7. Fresnel Reflection

Written by Scott Sparrold

Background:
Ever stand in front of a window and see your yourself as well as the scene on the other side? The scene on the other side is transmission and your image is reflection.


A ray that enters another optical medium at normal incidence (0° angle of incidence) a small percentage of light will be reflected back upon itself:



where
n1 = initial optical medium's index of refraction
n2 = the optical medium's index of refraction


Transmissions is easily calculated:
T = 1 - R

Side notes:
This equation is intended to show how glass will reflect a little bit of energy. All material's index of refraction really has two components: a real and an imaginary part (square root of -1). Glass has a very small imaginary part. Metals have  a very large imaginary part. The reflection coefficient calculated above shows only the real part. When calculating reflection for a mirror, one has to include the imaginary part and the reflection coefficient is very high.... which is why metals reflect while glasses transmit.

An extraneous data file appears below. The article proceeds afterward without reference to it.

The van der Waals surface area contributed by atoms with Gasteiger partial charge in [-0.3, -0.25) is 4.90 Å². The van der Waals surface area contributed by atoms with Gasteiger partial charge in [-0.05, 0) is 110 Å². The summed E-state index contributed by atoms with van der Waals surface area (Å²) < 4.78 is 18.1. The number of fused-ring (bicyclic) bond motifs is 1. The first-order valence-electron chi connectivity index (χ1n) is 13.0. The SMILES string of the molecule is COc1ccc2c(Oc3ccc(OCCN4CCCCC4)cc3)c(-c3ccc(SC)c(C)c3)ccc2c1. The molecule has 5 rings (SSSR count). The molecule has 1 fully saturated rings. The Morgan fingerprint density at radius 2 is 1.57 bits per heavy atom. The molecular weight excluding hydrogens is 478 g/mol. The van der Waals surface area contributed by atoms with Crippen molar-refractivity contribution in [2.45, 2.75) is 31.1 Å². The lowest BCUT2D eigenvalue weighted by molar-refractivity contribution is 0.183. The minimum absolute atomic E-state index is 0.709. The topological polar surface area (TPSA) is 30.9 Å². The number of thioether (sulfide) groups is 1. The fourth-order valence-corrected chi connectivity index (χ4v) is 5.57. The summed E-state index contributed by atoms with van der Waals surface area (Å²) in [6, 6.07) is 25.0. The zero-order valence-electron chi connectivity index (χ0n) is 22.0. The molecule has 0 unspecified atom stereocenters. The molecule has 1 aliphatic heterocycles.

Hurry up Scotty and show us how to reduce the imaginary part of aluminums index of refraction, so we can get transparent aluminum (yes another Star Trek reference)